If the processor is sold with a cooler, the two might already be affixed together, in which case you can directly attach the whole thing to the motherboard.

Otherwise you need to apply thermal paste (also known as thermal compound or thermal grease) between the processor and the heatsink. The layer of paste should be as thin as possible. The purpose is to fill in the tiny irregularities in the surface of the processor and heatsink, because air is a lousy conductor. Since it's impossible to get a perfectly smooth surface on the processor, the aim is to have part direct processor-heatsink contact and part procesor-paste-heatsink. There are tons of sites and videos about the process on the web, of varying trustworthiness; I don't have a particular one to recommend, but you might look at a few, keeping a critical mind.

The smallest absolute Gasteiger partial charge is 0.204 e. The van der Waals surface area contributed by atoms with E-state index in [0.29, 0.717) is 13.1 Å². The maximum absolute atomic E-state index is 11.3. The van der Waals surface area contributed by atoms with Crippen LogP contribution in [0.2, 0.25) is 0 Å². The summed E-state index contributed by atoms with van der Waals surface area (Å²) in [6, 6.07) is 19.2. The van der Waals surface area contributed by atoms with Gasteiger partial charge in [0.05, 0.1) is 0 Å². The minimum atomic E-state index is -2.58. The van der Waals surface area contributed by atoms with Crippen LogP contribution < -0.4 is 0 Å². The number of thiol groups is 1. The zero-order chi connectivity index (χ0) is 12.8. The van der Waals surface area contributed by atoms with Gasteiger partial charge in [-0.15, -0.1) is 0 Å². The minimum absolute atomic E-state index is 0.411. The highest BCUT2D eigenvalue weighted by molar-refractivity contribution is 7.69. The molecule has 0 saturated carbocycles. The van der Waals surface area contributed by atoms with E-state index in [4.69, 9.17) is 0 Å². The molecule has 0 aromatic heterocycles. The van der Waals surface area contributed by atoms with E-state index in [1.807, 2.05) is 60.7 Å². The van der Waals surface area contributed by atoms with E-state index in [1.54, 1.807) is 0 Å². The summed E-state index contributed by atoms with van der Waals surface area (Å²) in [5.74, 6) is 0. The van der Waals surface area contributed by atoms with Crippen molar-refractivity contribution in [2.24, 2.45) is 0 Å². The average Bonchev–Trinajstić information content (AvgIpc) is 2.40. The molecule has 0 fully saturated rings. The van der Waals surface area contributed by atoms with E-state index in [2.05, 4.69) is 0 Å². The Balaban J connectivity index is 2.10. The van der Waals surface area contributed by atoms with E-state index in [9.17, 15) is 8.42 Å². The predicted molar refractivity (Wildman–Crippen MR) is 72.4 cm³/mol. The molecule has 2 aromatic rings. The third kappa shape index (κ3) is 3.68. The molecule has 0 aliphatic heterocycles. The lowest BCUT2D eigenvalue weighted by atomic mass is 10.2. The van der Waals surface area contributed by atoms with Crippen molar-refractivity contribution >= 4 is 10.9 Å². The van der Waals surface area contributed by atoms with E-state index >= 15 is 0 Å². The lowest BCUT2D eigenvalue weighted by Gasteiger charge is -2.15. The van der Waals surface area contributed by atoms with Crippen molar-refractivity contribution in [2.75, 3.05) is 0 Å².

If you need to flash the BIOS to support the processor, you won't be able to do it with that processor. So unless you have a motherboard that can flash a BIOS from USB without a CPU plugged in (I think a few high-end models can do this), you'll need to first plug in a supported processor.

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I would be shocked if an MSI board supports that. (I avoid them like the plague.) Also, on the subject of cooling, the heatsink that comes with the 980x is really good. It's also REALLY loud on the highest fan settings. – Shinrai Nov 11 '10 at 15:42
Unfortunately, I've seen broken pins, broken CPU sockets, broken RAM sockets, and many similar problems caused by improper installation techniques. – David Schwartz Nov 4 '15 at 18:11


  1. Read all manuals for mobo; chip; & cooler;
  2. Do step 1 again;
  3. If you want to limit risk of static discharge, get a static-strap and use it when handling circuit boards;
  4. do your installs in good light (mid-day). Many components have fine print/indicators + once in the case, its a bit darker;
  5. make sure you count all the holes in your motherboard and you have proper standoffs for each of them. Then screw 'em all in;